All you want to know about recent advances in vaccine development for diarrhoea
World Immunisation Week 2021
To mark World Immunisation Week 2021 from 24 to 30 April, the London School of Hygiene & Tropical Medicine (LSHTM) Vaccine Centre is hosting a series of webinars. The theme this year is ‘Vaccines Bring Us Closer’. Each day of the week we focus on an important area of vaccine research, science and debate bringing together experts in the field. We end the week with the Vaccine Centre Annual Lecture on 30 April.
In this first event, we focus on new developments for vaccines against diarrhoeal illnesses which continue to kill over half a million young children each year. Dr Ed Parker will discuss "Rotavirus vaccines: past, present, and future" and Professor Calman McLennan will explore "What’s in the pipeline for vaccines against diarrhoea caused by bacterial pathogens?"
This session will be chaired by Professor Beate Kampmann, the Director of LSHTM Vaccine Centre & MRC Unit The Gambia at LSHTM Theme Leader.
Dr Ed Parker, LSHTM
Dr Ed Parker, is Research Fellow in Systems Biology, LSHTM. He completed a BA in Biological Sciences at Oxford University, an MSc in Laboratory Medicine at the University of Toronto, and a PhD in infectious disease epidemiology at Imperial College London. His work considers why oral vaccines (such as those targeting polio and rotavirus) have consistently proven to be less effective in low-income countries. To date, he has focused on the possible contribution of the microbiome to this phenomenon, applying a range of lab and bioinformatic tools to sequence gut bacteria and viruses.
At LSHTM, Ed is working to gain a deeper understanding of the interconnected system of the microbiome that is shaped and is in turn shaped by host immunity, gene expression, protein production, and metabolism thereby shedding light on the fundamental mechanisms that shape vaccine immunity.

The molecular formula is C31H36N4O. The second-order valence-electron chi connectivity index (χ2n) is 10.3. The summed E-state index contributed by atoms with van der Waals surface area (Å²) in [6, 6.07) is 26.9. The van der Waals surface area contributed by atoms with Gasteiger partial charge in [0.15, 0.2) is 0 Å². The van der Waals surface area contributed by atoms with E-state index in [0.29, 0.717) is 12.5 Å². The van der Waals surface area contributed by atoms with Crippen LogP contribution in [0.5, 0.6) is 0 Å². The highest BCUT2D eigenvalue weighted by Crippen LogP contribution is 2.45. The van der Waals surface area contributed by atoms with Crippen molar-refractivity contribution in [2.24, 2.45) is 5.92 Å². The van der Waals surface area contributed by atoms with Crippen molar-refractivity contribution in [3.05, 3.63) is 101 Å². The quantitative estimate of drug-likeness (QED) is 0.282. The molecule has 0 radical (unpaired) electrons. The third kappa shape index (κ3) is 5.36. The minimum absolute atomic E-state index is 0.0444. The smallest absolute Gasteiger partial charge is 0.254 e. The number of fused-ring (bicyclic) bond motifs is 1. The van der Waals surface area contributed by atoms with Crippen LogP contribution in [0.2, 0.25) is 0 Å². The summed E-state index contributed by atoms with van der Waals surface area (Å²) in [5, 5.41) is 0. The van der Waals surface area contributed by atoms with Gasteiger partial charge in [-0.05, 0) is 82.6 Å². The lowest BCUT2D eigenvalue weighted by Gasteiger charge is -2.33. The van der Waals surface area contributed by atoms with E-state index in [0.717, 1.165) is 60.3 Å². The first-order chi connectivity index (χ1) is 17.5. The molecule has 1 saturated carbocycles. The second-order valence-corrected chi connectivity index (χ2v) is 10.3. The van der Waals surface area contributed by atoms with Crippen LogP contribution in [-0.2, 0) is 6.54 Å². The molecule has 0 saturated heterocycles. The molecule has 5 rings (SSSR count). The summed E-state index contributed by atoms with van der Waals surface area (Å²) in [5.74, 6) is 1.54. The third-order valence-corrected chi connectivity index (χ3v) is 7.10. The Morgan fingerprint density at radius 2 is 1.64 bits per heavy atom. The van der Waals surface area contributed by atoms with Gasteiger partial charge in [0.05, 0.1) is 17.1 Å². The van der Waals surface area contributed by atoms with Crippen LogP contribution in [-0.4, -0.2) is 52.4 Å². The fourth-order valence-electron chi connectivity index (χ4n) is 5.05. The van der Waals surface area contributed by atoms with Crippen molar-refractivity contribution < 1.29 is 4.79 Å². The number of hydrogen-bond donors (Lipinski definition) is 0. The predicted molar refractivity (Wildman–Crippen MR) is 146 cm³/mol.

Professor Calman McLennan, University of Oxford and University of Birmingham
Professor Calman McLennan's main research objective is to understand the immunological basis of protection against invasive bacterial disease with a view to prevention and treatment, focusing on communities in resource-limited settings and patients with impaired immunity. His programme at the Jenner Institute aims to combine an improved understanding of naturally-acquired immunity and vaccine-induced immunity to invasive bacteria, focusing on Salmonella, with a view to the development of effective and affordable vaccines against these pathogens for use in the developing world. This work involves partnership and collaboration with sites in low-income countries and exploitation of effective and affordable vaccine technologies, such as Generalized Modules for Membrane Antigens (GMMA).
Other events taking place around this year's World Immunisation Week
- 27 April, 13.00 - 14.00 - COVID vaccine passports or certification: a good or bad idea?
- 28 April, 13.00 - 14.00 - Enhancing mother’s gifts: Up and coming vaccines for pregnant women to protect their newborns from infections
- 29 April, 12.00 - 13.00 - Human challenge models to advance vaccines against respiratory pathogens
- 30 April, 13.00 - 14.00 - Vaccine Centre Annual Lecture 2021: Dr Rino Rappuoli
Season 3 of the LSHTM Viral podcast is exploring vaccines and vaccinations in a COVID-19 world, from ingredients to manufacturing, and through to the realities of distribution to a global population. In each episode our experts also answer the most pressing questions from the public on the COVID-19 vaccines, so send your questions to email@example.com. LSHTM Viral is Spotify’s 13th most popular science podcast in the UK. Subscribe now: Anchor, Apple Podcasts, Breaker, Castbox, Google Podcasts, Overcast, Pocket Casts, RadioPublic, Spotify, Stitcher.
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